This is a good article from the U.S Department of Energy discussing the effects of VFDs on non-inverter duty rated motors. It discusses the insulation class recommended, in this article, “class H” is suggested. I previously had been recommending at a minimum, “class F” motor insulation. The article further discusses the use of load reactors and dV/dt filters to reduce the damaging effects upon motors, and mentions that these issues are especially high when running multiple motors on one VFD.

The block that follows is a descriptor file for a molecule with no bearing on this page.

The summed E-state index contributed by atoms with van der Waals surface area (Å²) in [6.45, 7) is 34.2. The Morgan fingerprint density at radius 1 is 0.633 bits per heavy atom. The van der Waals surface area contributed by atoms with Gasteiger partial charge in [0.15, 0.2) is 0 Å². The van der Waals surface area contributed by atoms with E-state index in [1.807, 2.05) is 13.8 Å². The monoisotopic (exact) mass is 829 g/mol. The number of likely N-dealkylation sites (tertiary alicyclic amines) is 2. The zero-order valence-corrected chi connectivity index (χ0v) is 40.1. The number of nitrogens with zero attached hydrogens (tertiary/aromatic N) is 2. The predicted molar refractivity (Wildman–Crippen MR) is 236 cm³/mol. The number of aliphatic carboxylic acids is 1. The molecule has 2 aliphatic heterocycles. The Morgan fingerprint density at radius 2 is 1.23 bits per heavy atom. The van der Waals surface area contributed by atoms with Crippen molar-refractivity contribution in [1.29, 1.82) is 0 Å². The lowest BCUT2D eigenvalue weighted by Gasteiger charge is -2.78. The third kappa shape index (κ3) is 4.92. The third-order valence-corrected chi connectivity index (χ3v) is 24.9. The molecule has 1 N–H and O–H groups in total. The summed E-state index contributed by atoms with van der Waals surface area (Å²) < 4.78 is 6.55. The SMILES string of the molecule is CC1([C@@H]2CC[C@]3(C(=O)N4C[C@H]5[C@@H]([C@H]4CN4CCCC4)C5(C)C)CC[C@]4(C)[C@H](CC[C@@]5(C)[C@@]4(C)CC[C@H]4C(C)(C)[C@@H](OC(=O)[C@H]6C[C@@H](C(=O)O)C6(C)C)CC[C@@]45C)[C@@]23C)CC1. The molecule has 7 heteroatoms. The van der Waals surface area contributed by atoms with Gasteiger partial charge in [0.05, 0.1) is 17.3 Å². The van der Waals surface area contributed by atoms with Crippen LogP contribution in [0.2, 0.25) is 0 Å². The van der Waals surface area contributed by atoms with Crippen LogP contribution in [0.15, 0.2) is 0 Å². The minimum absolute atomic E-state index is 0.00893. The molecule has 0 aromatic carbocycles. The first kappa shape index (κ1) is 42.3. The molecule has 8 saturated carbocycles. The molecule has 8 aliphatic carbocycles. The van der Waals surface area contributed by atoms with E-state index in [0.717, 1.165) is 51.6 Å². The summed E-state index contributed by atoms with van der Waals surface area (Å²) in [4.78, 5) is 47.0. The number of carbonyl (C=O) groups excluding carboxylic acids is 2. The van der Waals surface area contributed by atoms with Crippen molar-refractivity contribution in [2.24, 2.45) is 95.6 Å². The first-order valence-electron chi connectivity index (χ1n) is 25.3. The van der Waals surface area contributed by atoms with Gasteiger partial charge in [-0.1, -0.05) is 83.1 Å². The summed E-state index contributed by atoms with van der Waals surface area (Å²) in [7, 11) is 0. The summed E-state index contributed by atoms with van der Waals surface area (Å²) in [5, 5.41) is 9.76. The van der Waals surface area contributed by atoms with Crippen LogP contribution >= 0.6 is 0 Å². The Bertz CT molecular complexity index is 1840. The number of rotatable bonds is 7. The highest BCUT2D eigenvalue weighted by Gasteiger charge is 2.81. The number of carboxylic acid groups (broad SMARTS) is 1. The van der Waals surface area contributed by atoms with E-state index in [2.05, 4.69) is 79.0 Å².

Typically when clients ask about running non-inverter duty rated motors with a VFD, they want to know if the motor will fail. The answer is: eventually. I inquire about the criticality of the application. Is this an application that demands constant up-time? If so, then it is wise to replace the motor when installing the VFD. Some VFD/motor manufacturers will extend their warranty if both are replaced simultaneously. If the application lends itself to some down-time, such as a multiple pump application, then run the motor until it fails, to maximize its’ initial ROI. This may be weeks, months or years later, but it will eventually fail. However, the best practice is still to be certain that the motor is rated for inverter duty to insure the longest lifespan. As the above article states, a work-around to this dilemma, rather than replacing the motor, is to install a load reactor or dV/dt filter between the VFD and the motor(s). Especially if there are multiple motors and/or the motor leads (commonly called “T” leads) are longer than about 100 feet. In these two particular applications (multiple motors or long leads), a reactor or filter is a good practice even when the motors are rated as inverter duty. Different VFD manufacturers recommend different maximum cable lengths before requiring reactors or filters. Check with the manufacturers recommendations to be certain.